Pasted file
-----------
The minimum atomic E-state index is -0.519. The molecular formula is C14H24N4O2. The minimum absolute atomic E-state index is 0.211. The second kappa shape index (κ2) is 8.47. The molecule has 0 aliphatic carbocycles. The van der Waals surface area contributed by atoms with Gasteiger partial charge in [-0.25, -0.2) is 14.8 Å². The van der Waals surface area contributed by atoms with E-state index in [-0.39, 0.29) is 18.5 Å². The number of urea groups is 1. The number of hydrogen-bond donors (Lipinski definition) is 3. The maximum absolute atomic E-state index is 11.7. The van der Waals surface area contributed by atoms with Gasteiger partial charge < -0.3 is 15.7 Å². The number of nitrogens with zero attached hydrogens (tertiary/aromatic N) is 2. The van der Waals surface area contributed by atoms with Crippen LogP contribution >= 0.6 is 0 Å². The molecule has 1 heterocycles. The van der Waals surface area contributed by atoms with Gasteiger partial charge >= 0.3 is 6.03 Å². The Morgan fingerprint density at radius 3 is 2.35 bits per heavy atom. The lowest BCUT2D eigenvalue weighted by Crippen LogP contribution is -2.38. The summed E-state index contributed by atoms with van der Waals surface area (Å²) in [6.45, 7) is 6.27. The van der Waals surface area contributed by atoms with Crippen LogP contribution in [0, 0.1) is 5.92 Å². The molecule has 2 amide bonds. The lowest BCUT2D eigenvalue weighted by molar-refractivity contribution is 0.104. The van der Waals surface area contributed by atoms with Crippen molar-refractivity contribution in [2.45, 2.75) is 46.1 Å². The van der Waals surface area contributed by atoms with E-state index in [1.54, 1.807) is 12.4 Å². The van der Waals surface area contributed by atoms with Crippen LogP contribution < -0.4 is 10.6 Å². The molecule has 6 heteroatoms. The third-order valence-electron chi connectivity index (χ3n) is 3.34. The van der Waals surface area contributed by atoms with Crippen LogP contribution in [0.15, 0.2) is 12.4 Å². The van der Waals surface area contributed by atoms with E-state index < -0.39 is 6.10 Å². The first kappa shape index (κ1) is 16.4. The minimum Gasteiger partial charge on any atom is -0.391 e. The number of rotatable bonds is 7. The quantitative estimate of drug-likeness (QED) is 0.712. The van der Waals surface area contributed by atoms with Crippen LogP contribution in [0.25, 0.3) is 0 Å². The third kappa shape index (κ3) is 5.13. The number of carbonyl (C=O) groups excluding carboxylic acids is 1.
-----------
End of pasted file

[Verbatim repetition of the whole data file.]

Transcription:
The minimum atomic E-state index is -0.519. The molecular formula is C14H24N4O2. The minimum absolute atomic E-state index is 0.211. The second kappa shape index (κ2) is 8.47. The molecule has 0 aliphatic carbocycles. The van der Waals surface area contributed by atoms with Gasteiger partial charge in [-0.25, -0.2) is 14.8 Å². The van der Waals surface area contributed by atoms with E-state index in [-0.39, 0.29) is 18.5 Å². The number of urea groups is 1. The number of hydrogen-bond donors (Lipinski definition) is 3. The maximum absolute atomic E-state index is 11.7. The van der Waals surface area contributed by atoms with Gasteiger partial charge < -0.3 is 15.7 Å². The number of nitrogens with zero attached hydrogens (tertiary/aromatic N) is 2. The van der Waals surface area contributed by atoms with Crippen LogP contribution >= 0.6 is 0 Å². The molecule has 1 heterocycles. The van der Waals surface area contributed by atoms with Gasteiger partial charge >= 0.3 is 6.03 Å². The Morgan fingerprint density at radius 3 is 2.35 bits per heavy atom. The lowest BCUT2D eigenvalue weighted by Crippen LogP contribution is -2.38. The summed E-state index contributed by atoms with van der Waals surface area (Å²) in [6.45, 7) is 6.27. The van der Waals surface area contributed by atoms with Crippen LogP contribution in [0, 0.1) is 5.92 Å². The molecule has 2 amide bonds. The lowest BCUT2D eigenvalue weighted by molar-refractivity contribution is 0.104. The van der Waals surface area contributed by atoms with Crippen molar-refractivity contribution in [2.45, 2.75) is 46.1 Å². The van der Waals surface area contributed by atoms with E-state index in [1.54, 1.807) is 12.4 Å². The van der Waals surface area contributed by atoms with Crippen LogP contribution < -0.4 is 10.6 Å². The molecule has 6 heteroatoms. The third-order valence-electron chi connectivity index (χ3n) is 3.34. The van der Waals surface area contributed by atoms with Crippen LogP contribution in [0.15, 0.2) is 12.4 Å². The van der Waals surface area contributed by atoms with E-state index < -0.39 is 6.10 Å². The first kappa shape index (κ1) is 16.4. The minimum Gasteiger partial charge on any atom is -0.391 e. The number of rotatable bonds is 7. The quantitative estimate of drug-likeness (QED) is 0.712. The van der Waals surface area contributed by atoms with Crippen LogP contribution in [0.25, 0.3) is 0 Å². The third kappa shape index (κ3) is 5.13. The number of carbonyl (C=O) groups excluding carboxylic acids is 1.